Sunday, July 29, 2012

Kickin' it with Cate and Michael

Bah, I say. Because you see, as much as I enjoy being on official Dutch-culture-promoting business here on the other side of the pond, I really do wish the Dutch government had had the foresight to provide me with a computer specialist who could help me with any unforeseen technical difficulties. Because, as some of you may have noticed, this blog has not adjusted well to the trip across the pond. My beautiful blue background got grumpy and wandered off. My header, no doubt influenced by the prominent strain of conservatism that runs through so much of the political discourse in these here parts, has shifted decidedly to the right. I don't mind anyone's politics, but when my blog starts taking sides I get a little annoyed. Anyway, there seems to be little I can do to convince my blog to behave, so I'm hoping my faithful readers will be satisfied to ignore these minor modifications to the look of my blog and just focus on the genius of my words.

On the upside, if my blog's technical specifications are suffering from jet lag at least The Shoes have been having fun.

The Shoes on the way to the airport
I tried to tell The Shoes it was a bad idea to drink while flying transatlantic, but to no avail
The Shoes at the New York Stock Exchange.
The Shoes at Times Square.

The Shoes and The Husband's left arm at a Vietnamese restaurant in Chinatown. We had vegetarian noodle soup, but we ate it with a fork and spoon because The Shoes have not mastered chopsticks.

Me and The Shoes hanging out at Madison Square Park.

We even went to the theatre. Here's The Shoes at the Sydney Theatre Company's production of Chekhov's Uncle Vanya at the New York City Centre.

The Shoes had great seats.
The play was starring Cate Blanchett, but I couldn't help being distracted by the fact that there was some guy in the audience who I recognized from TV. During the interval I nudged my husband, nearly knocking his champagne (I know, look at us all la-ti-da with our champagne, but it's not every day you go to the theatre in New York) out of his hand, and tried my best to gesture with my eyes to avoid rudely pointing. "You see that guy?" I whispered, shifting my eyes madly to the left where the celebrity whose name I did not know but who I was sure I recognized was standing.

"What guy?" my husband said.

"The guy in the black jeans and black t-shirt," I said.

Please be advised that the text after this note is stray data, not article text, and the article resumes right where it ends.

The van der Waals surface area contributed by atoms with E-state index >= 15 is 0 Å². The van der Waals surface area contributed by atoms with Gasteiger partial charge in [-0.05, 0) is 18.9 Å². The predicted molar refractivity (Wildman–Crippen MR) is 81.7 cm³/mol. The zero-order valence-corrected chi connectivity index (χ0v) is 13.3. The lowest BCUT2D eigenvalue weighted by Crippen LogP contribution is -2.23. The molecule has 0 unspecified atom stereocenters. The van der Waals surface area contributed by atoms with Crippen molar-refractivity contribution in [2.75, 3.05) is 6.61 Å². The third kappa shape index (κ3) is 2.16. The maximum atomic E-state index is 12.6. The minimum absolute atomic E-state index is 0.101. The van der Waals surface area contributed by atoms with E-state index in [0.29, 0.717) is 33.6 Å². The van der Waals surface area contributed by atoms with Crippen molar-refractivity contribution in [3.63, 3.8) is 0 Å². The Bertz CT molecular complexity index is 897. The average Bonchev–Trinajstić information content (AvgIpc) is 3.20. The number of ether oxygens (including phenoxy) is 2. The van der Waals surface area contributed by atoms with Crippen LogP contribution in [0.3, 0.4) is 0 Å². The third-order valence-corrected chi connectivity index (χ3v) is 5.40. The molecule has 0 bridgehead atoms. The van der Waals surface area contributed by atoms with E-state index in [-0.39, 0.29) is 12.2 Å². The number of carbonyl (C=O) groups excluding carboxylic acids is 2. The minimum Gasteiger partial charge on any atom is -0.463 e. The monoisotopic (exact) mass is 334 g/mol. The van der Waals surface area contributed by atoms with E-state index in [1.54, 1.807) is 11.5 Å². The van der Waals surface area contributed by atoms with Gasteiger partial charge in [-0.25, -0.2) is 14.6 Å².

"Yes, and?" my husband said.

"I think he's famous," I said. "I mean, I know I had some false alarms earlier, but this time I'm fairly sure."

To explain, on two previous occasions during our NY trip I also thought I had seen a celebrity. The first time it was some guy whose face I recognized but I had no idea from where. The second time I was pretty sure we were standing next to Chris Noth, the actor who played "Mr. Big" on Sex and the City, but he was shorter than I had imagined he would be, and he was wearing sunglasses, so it was hard to tell. Eventually I decided it probably wasn't him, but not before a prolonged bout of staring.

But this time, in the theatre, I was sure. Still, my husband was not nearly as excited as I was to have run into a celebrity whose name I didn't know. In fact, judging by the way the other theatre-goers were behaving, I was the only one who was excited to be in the same room with this person. Everyone else just ignored him. So maybe it was not so remarkable to run into famous people at the theatre in New York and I was just a country bumpkin. At least I was a country bumpkin with champagne.

Later I remembered that the celebrity I spotted at the theatre had something to do with fashion. Just this morning I did a quick Google search and discovered that he was the designer Michael Kors. You may know him as one of the judges on the reality show Project Runway. Here he is:

Photo Credit: Stan Honda, courtesy of wereabigdeal.com

So if there is one thing that I've learned on this trip so far it's that I watch too much TV, because Project Runway? Really?

That was New York. On Friday we left the Big Apple behind and made our way to Nova Scotia. So far we haven't run into any celebrities, but that's okay. We like the pace of life here just fine, thanks.


The Shoes, relaxing in the Nova Scotia sunshine.